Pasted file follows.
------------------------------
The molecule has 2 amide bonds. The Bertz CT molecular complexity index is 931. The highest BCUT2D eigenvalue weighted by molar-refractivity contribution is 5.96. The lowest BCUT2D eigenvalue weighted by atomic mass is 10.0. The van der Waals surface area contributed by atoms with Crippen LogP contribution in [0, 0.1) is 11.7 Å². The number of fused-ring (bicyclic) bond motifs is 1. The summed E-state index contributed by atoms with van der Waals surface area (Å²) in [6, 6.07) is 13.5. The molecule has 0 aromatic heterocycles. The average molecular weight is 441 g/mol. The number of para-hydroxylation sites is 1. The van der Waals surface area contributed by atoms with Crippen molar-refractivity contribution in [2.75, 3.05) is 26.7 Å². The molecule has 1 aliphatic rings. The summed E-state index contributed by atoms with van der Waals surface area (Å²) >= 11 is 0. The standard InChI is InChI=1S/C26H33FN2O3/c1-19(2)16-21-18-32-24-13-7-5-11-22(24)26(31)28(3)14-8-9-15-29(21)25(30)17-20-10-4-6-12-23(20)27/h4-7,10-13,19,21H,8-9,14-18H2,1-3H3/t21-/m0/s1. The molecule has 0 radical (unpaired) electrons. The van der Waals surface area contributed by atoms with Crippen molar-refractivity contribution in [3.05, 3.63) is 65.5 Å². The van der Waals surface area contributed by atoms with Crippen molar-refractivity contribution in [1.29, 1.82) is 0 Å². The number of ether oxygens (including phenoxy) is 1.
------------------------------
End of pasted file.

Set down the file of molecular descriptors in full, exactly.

The molecule has 2 amide bonds. The Bertz CT molecular complexity index is 931. The highest BCUT2D eigenvalue weighted by molar-refractivity contribution is 5.96. The lowest BCUT2D eigenvalue weighted by atomic mass is 10.0. The van der Waals surface area contributed by atoms with Crippen LogP contribution in [0, 0.1) is 11.7 Å². The number of fused-ring (bicyclic) bond motifs is 1. The summed E-state index contributed by atoms with van der Waals surface area (Å²) in [6, 6.07) is 13.5. The molecule has 0 aromatic heterocycles. The average molecular weight is 441 g/mol. The number of para-hydroxylation sites is 1. The van der Waals surface area contributed by atoms with Crippen molar-refractivity contribution in [2.75, 3.05) is 26.7 Å². The molecule has 1 aliphatic rings. The summed E-state index contributed by atoms with van der Waals surface area (Å²) >= 11 is 0. The standard InChI is InChI=1S/C26H33FN2O3/c1-19(2)16-21-18-32-24-13-7-5-11-22(24)26(31)28(3)14-8-9-15-29(21)25(30)17-20-10-4-6-12-23(20)27/h4-7,10-13,19,21H,8-9,14-18H2,1-3H3/t21-/m0/s1. The molecule has 0 radical (unpaired) electrons. The van der Waals surface area contributed by atoms with Crippen molar-refractivity contribution in [3.05, 3.63) is 65.5 Å². The van der Waals surface area contributed by atoms with Crippen molar-refractivity contribution in [1.29, 1.82) is 0 Å². The number of ether oxygens (including phenoxy) is 1.